Some Bacteria for Brunch?

Health-boosting probiotics are all the rage, but shop carefully.


Corrected on 12/3/07: The patent on the probiotic bacteria known as LGG expired in June 2006. An earlier version of this article implied that LGG was still patented.

Corrected on 11/30/07: An earlier version of this story said that Kashi claims no particular health benefit from the strain of bacteria contained in its probiotic-enriched cereal and that the strain has been subjected to few published studies. It is more correct to specify "peer reviewed" studies, and the company does say the probiotic strain promotes an increase in friendly intestinal microbes.

Naked Juice Co. of Azusa, Calif., launched a new juice smoothie this fall that contains an unlikely ingredient—live bacteria. Certain cereals, baby formulas, dairy drinks, and other food products have also had such microbes intentionally added during their manufacture. These are just the latest in a glut of foods and beverages that contain probiotics, which are harmless microorganisms that have a variety of potential health benefits. At least some of these microbes appear capable of improving digestion, preventing diarrhea, or strengthening the immune system, studies show. However, many probiotic-containing products have not been subjected to rigorous research. So consumers must shop carefully in order to benefit.

Probiotics is a term for various "friendly" micro-organisms—certain types of bacteria and yeast—that may provide consumers with health benefits. It might seem counterintuitive to gobble bacteria for better health, but a healthy human gut teems with hundreds of varieties, most of them harmless or even beneficial. Those microbes, most commonly strains of Lactobacilli and Bifidobacteria, vastly outnumber the body's human cells and help maintain a healthy digestive system, in part by inhibiting the growth of potentially infection-causing microbes.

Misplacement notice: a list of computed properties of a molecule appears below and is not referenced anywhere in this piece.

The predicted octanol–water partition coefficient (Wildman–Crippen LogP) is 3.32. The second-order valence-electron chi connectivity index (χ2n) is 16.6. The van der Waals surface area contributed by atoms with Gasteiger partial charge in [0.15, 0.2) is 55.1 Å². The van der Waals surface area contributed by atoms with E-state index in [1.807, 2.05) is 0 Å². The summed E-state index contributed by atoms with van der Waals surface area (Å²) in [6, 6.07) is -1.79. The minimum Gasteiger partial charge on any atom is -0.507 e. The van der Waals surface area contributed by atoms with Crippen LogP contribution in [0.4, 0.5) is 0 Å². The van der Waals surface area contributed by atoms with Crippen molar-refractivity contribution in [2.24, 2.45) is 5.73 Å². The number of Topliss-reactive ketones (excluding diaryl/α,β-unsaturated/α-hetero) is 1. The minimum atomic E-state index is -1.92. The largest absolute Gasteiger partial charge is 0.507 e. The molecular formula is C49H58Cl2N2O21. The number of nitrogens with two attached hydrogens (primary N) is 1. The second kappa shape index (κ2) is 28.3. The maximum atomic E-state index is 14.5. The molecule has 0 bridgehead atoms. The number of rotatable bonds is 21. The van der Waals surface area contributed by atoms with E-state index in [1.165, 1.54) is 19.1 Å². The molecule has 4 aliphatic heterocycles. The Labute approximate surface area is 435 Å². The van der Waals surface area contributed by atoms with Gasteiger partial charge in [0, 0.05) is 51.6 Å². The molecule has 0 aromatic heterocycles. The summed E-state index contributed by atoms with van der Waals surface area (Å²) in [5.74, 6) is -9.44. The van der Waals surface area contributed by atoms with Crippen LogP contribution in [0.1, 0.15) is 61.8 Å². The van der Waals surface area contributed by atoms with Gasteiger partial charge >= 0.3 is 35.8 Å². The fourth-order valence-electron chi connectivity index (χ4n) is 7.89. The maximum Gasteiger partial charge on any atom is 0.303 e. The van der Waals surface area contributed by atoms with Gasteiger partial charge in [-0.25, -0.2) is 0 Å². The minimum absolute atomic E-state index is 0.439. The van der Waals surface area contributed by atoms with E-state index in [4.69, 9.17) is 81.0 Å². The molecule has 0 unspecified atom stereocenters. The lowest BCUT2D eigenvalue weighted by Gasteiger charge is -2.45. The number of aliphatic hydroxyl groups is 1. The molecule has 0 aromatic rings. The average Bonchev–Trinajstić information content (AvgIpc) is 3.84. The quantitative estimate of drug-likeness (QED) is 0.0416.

Taking probiotics may be most helpful when a person's normal collection of gut bacteria has been disturbed, which can result from food poisoning, for example, or from using antibiotics. Those drugs can kill helpful and harmful microbes alike. Some evidence suggests that popping a capsule full of probiotics or downing a teeming cup of yogurt each day might help prevent gastrointestinal infections in the first place—and may combat some chronic conditions such as irritable bowel syndrome and allergies. Food makers are also touting additives called prebiotics, a fancy term for fibers and sugars that can help probiotic bacteria thrive. Recent research suggests that prebiotics might hold many of the same benefits as probiotics.

No guarantee. Labels on supermarket shelves can be misleading, however. Products and pills that contain probiotics and prebiotics aren't necessarily proven to work. "All probiotics are not equal," says William Chey, a gastroenterologist at the University of Michigan. Even strains of bacteria that share the same Latin name may work differently, says Gary Huffnagle, professor of internal medicine at the University of Michigan and coauthor of The Probiotics Revolution. "Among Lactobacillus acidophilus," he says, "there are really potent [beneficial] strains and others that just make yogurt." That species and other lactobacilli help turn milk into yogurt, which is one reason that dairy products dominate the probiotic-food market. The bacteria must be added to most other products.

One of the most-tested probiotic strains is Lactobacillus rhamnosus GG, which is found in the dietary supplement Culturelle and Dannon's Danimals yogurt. Since 1985, when scientists at Tufts University discovered it, "LGG" has been subjected to hundreds of studies and found to be beneficial against diarrhea, dental infections, and respiratory infections. A study in the British Medical Journal last August found that the strain could also treat childhood diarrhea; in the trial, kids who consumed an LGG-packed supplement recovered in three days on average rather than five days.

But since LGG was patented until June 2006, some companies used other L. rhamnosus strains that have not been tested as rigorously. Other bugs appear to help in certain chronic ailments. The supplement called Align, for example, contains Bifidobacterium infantis 35624, which has been proposed as a possible remedy for irritable bowel syndrome. That disorder may affect as many as 1 in 5 Americans and is marked by bloating, abdominal pain, and irregular bowel movements. (The product also can lessen "a range of episodic digestive upsets," according to manufacturer Procter & Gamble.) A recent analysis of 13 clinical trials involving various probiotics showed that the bacterium in Align was the only one to have been proved efficacious for IBS.